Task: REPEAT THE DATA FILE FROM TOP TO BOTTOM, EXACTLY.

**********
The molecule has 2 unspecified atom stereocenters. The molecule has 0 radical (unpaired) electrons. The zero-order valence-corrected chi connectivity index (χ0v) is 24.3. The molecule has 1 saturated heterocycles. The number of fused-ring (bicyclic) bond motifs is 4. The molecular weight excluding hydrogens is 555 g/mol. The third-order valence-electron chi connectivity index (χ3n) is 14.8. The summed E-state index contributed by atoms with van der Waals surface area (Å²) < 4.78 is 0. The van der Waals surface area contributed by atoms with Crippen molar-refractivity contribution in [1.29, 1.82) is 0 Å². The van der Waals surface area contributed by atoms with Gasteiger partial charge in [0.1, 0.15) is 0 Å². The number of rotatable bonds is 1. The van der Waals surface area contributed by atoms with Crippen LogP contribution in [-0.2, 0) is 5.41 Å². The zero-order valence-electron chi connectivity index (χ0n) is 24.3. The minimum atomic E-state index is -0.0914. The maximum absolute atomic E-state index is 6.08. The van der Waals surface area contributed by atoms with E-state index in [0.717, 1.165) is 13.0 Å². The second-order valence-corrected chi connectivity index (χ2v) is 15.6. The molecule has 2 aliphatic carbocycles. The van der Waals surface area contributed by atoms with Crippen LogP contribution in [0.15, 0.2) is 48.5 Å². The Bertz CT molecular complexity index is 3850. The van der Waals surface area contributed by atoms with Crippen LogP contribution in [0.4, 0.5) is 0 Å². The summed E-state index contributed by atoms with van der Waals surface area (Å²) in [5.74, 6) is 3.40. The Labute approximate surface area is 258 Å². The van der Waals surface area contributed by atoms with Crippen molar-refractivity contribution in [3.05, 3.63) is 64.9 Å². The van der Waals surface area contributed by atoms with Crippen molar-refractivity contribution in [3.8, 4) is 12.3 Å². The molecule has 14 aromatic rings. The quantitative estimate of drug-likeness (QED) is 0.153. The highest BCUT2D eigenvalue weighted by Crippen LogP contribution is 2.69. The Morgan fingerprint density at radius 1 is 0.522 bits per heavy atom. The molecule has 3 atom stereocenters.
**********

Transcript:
The molecule has 2 unspecified atom stereocenters. The molecule has 0 radical (unpaired) electrons. The zero-order valence-corrected chi connectivity index (χ0v) is 24.3. The molecule has 1 saturated heterocycles. The number of fused-ring (bicyclic) bond motifs is 4. The molecular weight excluding hydrogens is 555 g/mol. The third-order valence-electron chi connectivity index (χ3n) is 14.8. The summed E-state index contributed by atoms with van der Waals surface area (Å²) < 4.78 is 0. The van der Waals surface area contributed by atoms with Crippen molar-refractivity contribution in [1.29, 1.82) is 0 Å². The van der Waals surface area contributed by atoms with Gasteiger partial charge in [0.1, 0.15) is 0 Å². The number of rotatable bonds is 1. The van der Waals surface area contributed by atoms with Crippen LogP contribution in [-0.2, 0) is 5.41 Å². The zero-order valence-electron chi connectivity index (χ0n) is 24.3. The minimum atomic E-state index is -0.0914. The maximum absolute atomic E-state index is 6.08. The van der Waals surface area contributed by atoms with E-state index in [0.717, 1.165) is 13.0 Å². The second-order valence-corrected chi connectivity index (χ2v) is 15.6. The molecule has 2 aliphatic carbocycles. The van der Waals surface area contributed by atoms with Crippen LogP contribution in [0.15, 0.2) is 48.5 Å². The Bertz CT molecular complexity index is 3850. The van der Waals surface area contributed by atoms with Crippen LogP contribution in [0.4, 0.5) is 0 Å². The summed E-state index contributed by atoms with van der Waals surface area (Å²) in [5.74, 6) is 3.40. The Labute approximate surface area is 258 Å². The van der Waals surface area contributed by atoms with Crippen molar-refractivity contribution in [3.05, 3.63) is 64.9 Å². The van der Waals surface area contributed by atoms with Crippen molar-refractivity contribution in [3.8, 4) is 12.3 Å². The molecule has 14 aromatic rings. The quantitative estimate of drug-likeness (QED) is 0.153. The highest BCUT2D eigenvalue weighted by Crippen LogP contribution is 2.69. The Morgan fingerprint density at radius 1 is 0.522 bits per heavy atom. The molecule has 3 atom stereocenters.